Video: Relatives of victims killed by British army hit out at amnesty plans
BEREAVED relatives who lost loved ones in shootings involving soldiers have hit out at the proposed statute of limitations on legacy prosecutions.
Victims described Secretary of State Brandon Lewis' proposals as a "betrayal".
Families of 10 people killed in the Ballymurphy area of west Belfast in 1971 came together to watch Mr Lewis' statement to the House of Commons yesterday.
A fresh inquest into the deaths of the woman and nine men earlier this year found they were "entirely innocent".
Eileen McKeown, daughter of Joseph Corr, said they see the proposed statute of limitations as the British government's "cynical attempt to bring an amnesty and a plan to bury its war crimes".
She said the proposals "will not be tolerated and will be legally challenged".
"The Ballymurphy Massacre inquest findings show how the law should work independently," she said.
"All victims need to know the truth, they need to know what happened to their loved ones.
"We all bleed the same blood so everybody needs truth and justice and then maybe they can start living their lives.
"We spent 50 years trying to prove that our loved ones were innocent, there are loads of families out there like us and they all need to know the same thing."
Michael O'Hare, whose 12-year-old sister Majella was shot by a soldier in 1976, said the legacy proposals were an "utter and unacceptable betrayal".
Mr O'Hare, supported by Amnesty, is calling for an independent investigation into the killing.
He said: "The UK Government is inflicting great pain on my family and other victims denied justice.
"Our Majella had her life cruelly robbed, at the tender age of 12, by bullets from a soldier's machine gun. She was an innocent child with her whole life ahead of her.
"The Ministry of Defence apologised to my family, but a proper investigation has never happened. The UK Government is now trying to deny us meaningful truth and justice forever.
"I will never stop fighting for Majella, my sister deserves justice. I hope these proposals are firmly rejected. I call on all parties involved to end the perpetual cycle of victims being failed."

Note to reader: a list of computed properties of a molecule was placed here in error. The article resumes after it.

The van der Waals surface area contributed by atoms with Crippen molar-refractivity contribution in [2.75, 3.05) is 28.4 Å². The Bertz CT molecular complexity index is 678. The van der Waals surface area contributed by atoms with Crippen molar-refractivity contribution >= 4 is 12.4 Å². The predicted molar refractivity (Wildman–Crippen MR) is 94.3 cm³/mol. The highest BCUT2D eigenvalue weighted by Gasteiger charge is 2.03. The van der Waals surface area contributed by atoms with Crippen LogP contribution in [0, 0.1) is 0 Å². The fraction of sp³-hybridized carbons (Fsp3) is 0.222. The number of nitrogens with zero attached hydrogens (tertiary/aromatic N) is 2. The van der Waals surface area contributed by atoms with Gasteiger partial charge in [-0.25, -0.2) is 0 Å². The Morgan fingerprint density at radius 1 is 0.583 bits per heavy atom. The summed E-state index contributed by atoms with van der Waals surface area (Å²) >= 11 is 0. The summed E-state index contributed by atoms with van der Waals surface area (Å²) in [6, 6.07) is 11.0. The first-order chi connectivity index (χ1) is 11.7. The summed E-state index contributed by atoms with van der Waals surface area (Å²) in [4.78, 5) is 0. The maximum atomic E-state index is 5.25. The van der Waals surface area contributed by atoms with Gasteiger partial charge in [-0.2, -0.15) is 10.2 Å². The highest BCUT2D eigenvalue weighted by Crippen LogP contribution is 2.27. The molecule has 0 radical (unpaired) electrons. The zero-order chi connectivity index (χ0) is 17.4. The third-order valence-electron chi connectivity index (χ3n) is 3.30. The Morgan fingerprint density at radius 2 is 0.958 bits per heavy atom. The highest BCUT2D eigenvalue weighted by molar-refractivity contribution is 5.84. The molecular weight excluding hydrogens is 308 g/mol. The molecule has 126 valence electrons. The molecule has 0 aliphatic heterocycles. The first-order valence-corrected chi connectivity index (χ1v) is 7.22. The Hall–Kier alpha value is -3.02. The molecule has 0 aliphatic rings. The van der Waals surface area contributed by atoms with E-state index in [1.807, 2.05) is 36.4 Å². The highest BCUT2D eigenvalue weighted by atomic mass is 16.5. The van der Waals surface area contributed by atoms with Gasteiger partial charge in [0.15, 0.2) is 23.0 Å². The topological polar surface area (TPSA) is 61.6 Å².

The Bloody Sunday families reacted with fury.
The Director of Public Prosecutions announced this month that a case against Soldier F for the murder of William McKinney and Jim Wray, would be discontinued.
John Kelly, whose brother Michael was shot dead, described the plans and some of the comments from the government benches in Westminster as “obscene”.
"It is saying that people here should never see justice. Brandon Lewis must think Irish people are stupid if he thinks we would accept this. It is clear that Brandon Lewis thinks nothing of the people of Ireland; he’s saying Irish lives don't matter when it comes to protecting his soldiers,” Mr Kelly said.
Mr Kelly was also highly critical of some of the comments made by Conservative backbenches in response to the government plans.
"There was one who said that every soldier who served in the north was a victim; is he seriously saying that the guy who shot my brother, Michael, dead is as much a victim as Michael. They're trying to create a new class of victimhood; that’s obscene," he said.
Kate Nash, whose brother William was shot dead and whose father, Alex was shot and wounded, said the “fight for justice” would continue.
"We knew it was coming but, even knowing, there was a wee bit of hope that when it came to it, someone would do the right think. But we’re not going to allow a British government to deny us justice just to protect their soldiers,” Ms Nash said.